Alcohol suspected in wrong-way fatality on I-255

Three separate phone calls to emergency services failed to avert a wrong-way collision on I-255 near Godfrey, Illinois, on January 17. The multi-vehicle collision resulted in one fatality. The wrong-way driver is suspected of being intoxicated.

The man who was killed was driving north on I-255 when his car was struck by a southbound driver who was traveling in the wrong lane. Three people saw the wrong way driver and made calls to alert authorities. The last person to call was talking to the dispatcher when the collision occurred. After the initial collision, another car struck the car driven by the victim from behind. A police officer described the victim's car as having been "sandwiched."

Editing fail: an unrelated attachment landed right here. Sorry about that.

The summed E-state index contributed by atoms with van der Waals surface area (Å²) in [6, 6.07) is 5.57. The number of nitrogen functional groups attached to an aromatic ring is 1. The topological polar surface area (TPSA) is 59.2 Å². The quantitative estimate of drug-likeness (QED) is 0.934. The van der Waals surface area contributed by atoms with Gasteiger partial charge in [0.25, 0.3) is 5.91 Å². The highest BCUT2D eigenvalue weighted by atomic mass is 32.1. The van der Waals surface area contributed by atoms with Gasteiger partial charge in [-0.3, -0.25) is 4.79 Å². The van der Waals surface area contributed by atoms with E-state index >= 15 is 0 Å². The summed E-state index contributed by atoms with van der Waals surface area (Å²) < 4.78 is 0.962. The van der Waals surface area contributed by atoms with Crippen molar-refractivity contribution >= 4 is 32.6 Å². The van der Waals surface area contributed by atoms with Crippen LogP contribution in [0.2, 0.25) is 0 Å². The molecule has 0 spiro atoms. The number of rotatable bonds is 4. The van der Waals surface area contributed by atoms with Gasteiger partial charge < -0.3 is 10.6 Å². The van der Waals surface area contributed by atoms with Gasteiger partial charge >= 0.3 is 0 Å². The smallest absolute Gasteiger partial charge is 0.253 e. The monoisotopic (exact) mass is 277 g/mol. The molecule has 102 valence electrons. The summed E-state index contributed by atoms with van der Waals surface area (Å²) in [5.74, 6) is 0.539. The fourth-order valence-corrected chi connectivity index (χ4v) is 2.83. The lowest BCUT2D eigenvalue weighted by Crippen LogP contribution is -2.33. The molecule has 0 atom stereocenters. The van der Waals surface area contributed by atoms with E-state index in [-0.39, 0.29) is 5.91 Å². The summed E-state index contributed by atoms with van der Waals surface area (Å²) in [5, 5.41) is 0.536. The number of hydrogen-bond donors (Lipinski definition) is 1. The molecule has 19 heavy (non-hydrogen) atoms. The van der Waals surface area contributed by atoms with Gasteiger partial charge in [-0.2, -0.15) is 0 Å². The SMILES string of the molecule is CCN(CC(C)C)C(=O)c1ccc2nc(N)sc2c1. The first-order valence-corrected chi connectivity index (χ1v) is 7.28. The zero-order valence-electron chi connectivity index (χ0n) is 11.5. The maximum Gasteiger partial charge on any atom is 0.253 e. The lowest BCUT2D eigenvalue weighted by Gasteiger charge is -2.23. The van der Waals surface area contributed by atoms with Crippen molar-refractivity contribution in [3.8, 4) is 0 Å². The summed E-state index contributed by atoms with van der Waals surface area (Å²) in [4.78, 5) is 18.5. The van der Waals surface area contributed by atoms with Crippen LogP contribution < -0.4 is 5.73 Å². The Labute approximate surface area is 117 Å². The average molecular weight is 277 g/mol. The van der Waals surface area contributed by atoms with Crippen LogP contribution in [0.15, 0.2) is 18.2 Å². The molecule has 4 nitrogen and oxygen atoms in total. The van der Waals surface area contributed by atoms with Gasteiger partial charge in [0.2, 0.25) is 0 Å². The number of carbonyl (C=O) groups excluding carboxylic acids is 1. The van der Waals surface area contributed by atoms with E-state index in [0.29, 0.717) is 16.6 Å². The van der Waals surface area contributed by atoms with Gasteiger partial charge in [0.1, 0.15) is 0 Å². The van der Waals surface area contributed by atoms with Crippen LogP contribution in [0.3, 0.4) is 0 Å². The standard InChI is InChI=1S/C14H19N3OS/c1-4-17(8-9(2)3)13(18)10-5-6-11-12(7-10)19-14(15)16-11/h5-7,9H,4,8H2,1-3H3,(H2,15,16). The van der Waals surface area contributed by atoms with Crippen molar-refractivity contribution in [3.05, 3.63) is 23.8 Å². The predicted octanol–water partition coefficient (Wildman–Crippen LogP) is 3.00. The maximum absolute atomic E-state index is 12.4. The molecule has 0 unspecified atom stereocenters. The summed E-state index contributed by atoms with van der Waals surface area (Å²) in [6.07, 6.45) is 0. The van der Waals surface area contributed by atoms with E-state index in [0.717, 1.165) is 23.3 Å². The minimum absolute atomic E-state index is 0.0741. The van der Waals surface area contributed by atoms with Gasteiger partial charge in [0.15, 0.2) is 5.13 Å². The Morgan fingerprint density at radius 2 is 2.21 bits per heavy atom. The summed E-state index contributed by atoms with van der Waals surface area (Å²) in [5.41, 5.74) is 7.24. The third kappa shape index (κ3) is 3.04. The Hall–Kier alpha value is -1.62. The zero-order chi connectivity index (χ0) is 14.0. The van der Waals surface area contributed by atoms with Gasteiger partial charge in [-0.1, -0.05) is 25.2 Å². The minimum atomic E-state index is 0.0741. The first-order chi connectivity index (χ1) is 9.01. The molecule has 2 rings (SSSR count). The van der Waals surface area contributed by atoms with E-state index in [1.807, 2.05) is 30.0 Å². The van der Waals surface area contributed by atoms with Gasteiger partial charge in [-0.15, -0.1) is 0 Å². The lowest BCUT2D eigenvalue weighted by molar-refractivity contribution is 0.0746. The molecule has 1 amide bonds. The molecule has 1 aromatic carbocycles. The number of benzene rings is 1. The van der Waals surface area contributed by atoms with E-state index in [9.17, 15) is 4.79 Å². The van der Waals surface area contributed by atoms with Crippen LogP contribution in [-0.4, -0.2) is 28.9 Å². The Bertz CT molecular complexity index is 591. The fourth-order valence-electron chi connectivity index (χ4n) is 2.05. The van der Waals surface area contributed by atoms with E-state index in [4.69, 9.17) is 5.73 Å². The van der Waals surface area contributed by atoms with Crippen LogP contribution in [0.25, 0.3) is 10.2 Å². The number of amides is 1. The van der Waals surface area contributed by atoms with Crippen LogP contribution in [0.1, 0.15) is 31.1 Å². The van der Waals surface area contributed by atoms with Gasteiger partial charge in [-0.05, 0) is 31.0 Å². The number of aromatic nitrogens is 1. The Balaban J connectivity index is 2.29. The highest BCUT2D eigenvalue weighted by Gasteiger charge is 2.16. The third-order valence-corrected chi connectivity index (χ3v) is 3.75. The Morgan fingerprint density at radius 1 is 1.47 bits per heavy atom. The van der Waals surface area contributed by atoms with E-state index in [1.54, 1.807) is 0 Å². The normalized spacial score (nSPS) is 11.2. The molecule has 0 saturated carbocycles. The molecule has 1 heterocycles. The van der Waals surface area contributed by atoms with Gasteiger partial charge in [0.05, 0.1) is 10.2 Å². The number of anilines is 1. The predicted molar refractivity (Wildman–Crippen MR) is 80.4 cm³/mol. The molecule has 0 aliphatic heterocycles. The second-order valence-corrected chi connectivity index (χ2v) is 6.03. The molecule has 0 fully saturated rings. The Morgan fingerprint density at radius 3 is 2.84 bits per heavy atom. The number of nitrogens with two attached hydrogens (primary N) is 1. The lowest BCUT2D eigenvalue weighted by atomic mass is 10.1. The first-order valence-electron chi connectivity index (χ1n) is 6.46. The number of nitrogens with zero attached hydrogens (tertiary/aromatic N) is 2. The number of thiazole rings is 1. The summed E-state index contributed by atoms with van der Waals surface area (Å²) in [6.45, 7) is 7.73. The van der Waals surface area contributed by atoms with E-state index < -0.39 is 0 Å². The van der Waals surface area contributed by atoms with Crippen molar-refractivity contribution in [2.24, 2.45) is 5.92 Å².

Belleville Diocese priest charged with child porn crimes

The announcement of criminal charges against members of the Roman Catholic clergy are no longer surprising, but such charges still stimulate feelings of shock and disappointment. The recent lodging of criminal charges against an associate priest in the Belleville Diocese will undoubtedly cause much consternation among his parishioners.

Police began their investigation into the priest, who serves the Holy Childhood of Jesus Parish, St. Pancratius Parish and St. Liborius Parish, after they received an online tip. They began an online investigation and surveillance of the priest. The police also obtained a search warrant and executed it at the Holy Childhood Rectory. In searching the rectory, police allegedly found a number of electronic devices and several pornographic images of children allegedly younger than 13.